There's Something About Mary ★★★★★

The last time I saw this film I wrote, "Mary never appears to be much more than a cypher..but maybe that's the point, seeing her through the eyes of these men who believe they're in love with her, using her kindness as reason to idealize her, and thus objectify her." Firstly, it's not "maybe" the point, it totally is, and if I hadn't noticed that more clearly before it's possibly a repercussion of this movie being almost too.....funny. OR: possibly I was foolish enough to fall into the same trap! But behind the heightened silliness of this movie is a very acute one about the invisible line between idealization and objectification.

Dave Kehr writes, Diaz's Mary is a "fantasy of flawlessness," a males "dreamy hallucination of every girl that got away.." But while Kehr's enthusiasm for the film is admirable, such writing actually plays into the illusion the film is trying to dispel - and furthermore with each successive viewing, Mary seems more and more a fully rounded character, sincere and human, humble & naive. It's rather all the men in this film who are caricatures, and like the best of them, they reveal ugly truths which so often enter everyday living translucently.

Every male character in the film who attempts to court Mary's affection do so on the basis that she fits the criteria of the 'fantasy of flawlessness,' and attempt to falsify their personas not to show how much they are like her, but how much she is like *them*. And while these are after-all, caricatures (indeed, the one man in the film who doesn't attempt to court Mary ends up eaten by his own pet snake) the film equally (if uh, quite humorously) works as a play-by-play of deceptions, Matt Dillon's Pat Healy particularly crafting an entire false persona by the slow process of careful study of behavioural traits & nuances. But what's truly striking is actually Stiller's Ted, who crafts a deception even though he doesn't have to, that he willingly chooses to deceive Mary because he believes its the only way he'll regain her affection. The most unsettling thing about this film is that lying is seen as a romantic necessity.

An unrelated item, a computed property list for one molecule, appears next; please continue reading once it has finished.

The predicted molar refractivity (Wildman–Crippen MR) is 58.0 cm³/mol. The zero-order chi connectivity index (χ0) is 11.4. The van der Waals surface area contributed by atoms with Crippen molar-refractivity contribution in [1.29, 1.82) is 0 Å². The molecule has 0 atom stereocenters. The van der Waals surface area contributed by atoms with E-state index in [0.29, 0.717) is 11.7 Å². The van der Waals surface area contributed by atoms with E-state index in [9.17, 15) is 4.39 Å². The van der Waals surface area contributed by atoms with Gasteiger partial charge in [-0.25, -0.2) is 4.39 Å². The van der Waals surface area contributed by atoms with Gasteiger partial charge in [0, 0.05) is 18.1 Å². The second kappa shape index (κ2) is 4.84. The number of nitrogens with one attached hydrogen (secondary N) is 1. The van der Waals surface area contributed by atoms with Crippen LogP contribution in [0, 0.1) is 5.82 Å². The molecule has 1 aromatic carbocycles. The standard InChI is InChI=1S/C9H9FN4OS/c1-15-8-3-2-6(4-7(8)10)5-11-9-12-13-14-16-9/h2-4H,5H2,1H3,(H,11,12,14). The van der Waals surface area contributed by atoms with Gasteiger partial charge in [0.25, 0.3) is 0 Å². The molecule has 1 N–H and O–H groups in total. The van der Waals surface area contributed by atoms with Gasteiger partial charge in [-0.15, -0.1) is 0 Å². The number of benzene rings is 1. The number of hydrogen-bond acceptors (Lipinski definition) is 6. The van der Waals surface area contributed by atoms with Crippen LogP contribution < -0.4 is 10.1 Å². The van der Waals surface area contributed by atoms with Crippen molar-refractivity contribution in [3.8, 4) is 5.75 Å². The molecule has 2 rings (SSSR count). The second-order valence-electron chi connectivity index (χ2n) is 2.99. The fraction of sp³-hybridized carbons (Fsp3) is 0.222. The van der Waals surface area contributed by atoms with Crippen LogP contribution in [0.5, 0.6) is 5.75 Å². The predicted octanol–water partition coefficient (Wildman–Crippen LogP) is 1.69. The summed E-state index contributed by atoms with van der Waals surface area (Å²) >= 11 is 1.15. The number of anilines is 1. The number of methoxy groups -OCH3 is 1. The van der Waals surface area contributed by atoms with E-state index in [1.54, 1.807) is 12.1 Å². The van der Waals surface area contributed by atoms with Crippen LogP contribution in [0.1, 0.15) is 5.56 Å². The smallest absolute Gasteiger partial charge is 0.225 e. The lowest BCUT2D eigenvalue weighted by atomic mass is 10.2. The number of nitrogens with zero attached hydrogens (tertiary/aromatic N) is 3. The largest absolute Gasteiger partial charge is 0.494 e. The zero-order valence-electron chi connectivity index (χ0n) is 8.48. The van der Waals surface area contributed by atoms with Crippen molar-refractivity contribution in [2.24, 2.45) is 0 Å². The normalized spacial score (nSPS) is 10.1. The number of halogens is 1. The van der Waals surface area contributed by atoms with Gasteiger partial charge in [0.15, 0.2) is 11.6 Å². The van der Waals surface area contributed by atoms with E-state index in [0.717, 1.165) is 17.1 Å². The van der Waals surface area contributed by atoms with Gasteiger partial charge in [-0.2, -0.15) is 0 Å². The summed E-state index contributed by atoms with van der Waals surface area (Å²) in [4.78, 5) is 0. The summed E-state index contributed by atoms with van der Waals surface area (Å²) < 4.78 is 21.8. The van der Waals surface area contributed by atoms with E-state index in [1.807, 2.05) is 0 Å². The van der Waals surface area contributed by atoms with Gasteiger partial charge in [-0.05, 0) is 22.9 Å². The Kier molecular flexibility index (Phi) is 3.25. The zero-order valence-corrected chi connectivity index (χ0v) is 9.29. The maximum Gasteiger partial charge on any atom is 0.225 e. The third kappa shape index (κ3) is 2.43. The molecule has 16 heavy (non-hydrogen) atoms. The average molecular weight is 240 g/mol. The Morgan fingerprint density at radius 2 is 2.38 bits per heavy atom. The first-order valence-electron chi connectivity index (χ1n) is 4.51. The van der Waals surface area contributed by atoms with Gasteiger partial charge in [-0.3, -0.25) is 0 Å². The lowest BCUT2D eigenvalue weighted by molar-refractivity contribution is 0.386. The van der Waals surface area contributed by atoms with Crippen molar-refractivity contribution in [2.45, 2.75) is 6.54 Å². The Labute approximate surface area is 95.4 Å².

But I'm not even scratching the surface here, furthermore there's little here which implies how fucking hysterical this movie is. I don't really know how to write about comedy! But having watched bits and pieces recently of later Farrelly works like The Three Stooges & Dumb and Dumber To (though they're almost equally as great as this in how ridiculous those two are) I realized how much I underestimated how brilliantly structured all the jokes in this movie are. The "you are homosexual hangouts," the revelation of "Woogie", I don't know how many more, all find their punch-lines well after you've forgotten about them - yet they're so finely constructed and integrated into the narrative that it forces you to remember the tiny detail which you stopped caring about. It's one of the most perfectly "written" films I've ever watched.

Also I may as well address the oft-misinterpreted portrayal of handicapped persons of which criticism is frequently levelled towards the Farrelly's (though if you're going through their work you're probably well aware of this). As Bobby Farrelly stated in the past: "The problem is not that we look down on these people, but rather that we look up at them and feel that they are better than us.... we revere them." One realizes how rarely disabled people are even represented in mainstream cinema, if not movies in general (and how rarely they are even played by those with disabilities!) - and moreover how the disabled in these films often prove themselves far more smarter and kinder than their counterparts who are lucky enough to not have these social disadvantages. There's one truly sweet, lovely moment in this film, and it's where Diaz/Mary is handing out lunches to her brother and her friends. And just in writing this I'm realizing how Tucker/Norman attempts to court Mary by feigning a physical disability!

IMO - this is the best Farrelly bros film...

"Well, uh..I may have been blowing a little smoke up your ass there, Mary!"

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